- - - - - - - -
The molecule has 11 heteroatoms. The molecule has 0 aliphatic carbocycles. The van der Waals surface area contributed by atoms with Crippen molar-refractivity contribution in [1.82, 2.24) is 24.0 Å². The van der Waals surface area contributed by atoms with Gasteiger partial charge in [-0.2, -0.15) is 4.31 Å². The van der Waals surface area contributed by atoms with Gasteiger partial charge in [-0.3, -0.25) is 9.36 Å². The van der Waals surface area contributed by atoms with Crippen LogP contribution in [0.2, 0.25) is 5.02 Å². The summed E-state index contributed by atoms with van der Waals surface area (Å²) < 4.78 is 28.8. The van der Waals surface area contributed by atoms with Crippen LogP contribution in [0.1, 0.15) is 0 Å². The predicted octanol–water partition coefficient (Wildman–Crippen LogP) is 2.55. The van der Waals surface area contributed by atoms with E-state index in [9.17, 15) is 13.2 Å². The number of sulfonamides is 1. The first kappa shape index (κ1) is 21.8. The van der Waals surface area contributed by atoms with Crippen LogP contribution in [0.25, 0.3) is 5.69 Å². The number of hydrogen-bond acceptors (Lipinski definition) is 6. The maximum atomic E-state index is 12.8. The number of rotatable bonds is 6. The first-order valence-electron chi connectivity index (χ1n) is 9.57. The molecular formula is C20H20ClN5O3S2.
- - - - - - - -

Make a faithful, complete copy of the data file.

The molecule has 11 heteroatoms. The molecule has 0 aliphatic carbocycles. The van der Waals surface area contributed by atoms with Crippen molar-refractivity contribution in [1.82, 2.24) is 24.0 Å². The van der Waals surface area contributed by atoms with Gasteiger partial charge in [-0.2, -0.15) is 4.31 Å². The van der Waals surface area contributed by atoms with Gasteiger partial charge in [-0.3, -0.25) is 9.36 Å². The van der Waals surface area contributed by atoms with Crippen LogP contribution in [0.2, 0.25) is 5.02 Å². The summed E-state index contributed by atoms with van der Waals surface area (Å²) < 4.78 is 28.8. The van der Waals surface area contributed by atoms with Crippen LogP contribution in [0.1, 0.15) is 0 Å². The predicted octanol–water partition coefficient (Wildman–Crippen LogP) is 2.55. The van der Waals surface area contributed by atoms with E-state index in [9.17, 15) is 13.2 Å². The number of sulfonamides is 1. The first kappa shape index (κ1) is 21.8. The van der Waals surface area contributed by atoms with Crippen LogP contribution in [0.25, 0.3) is 5.69 Å². The number of hydrogen-bond acceptors (Lipinski definition) is 6. The maximum atomic E-state index is 12.8. The number of rotatable bonds is 6. The first-order valence-electron chi connectivity index (χ1n) is 9.57. The molecular formula is C20H20ClN5O3S2.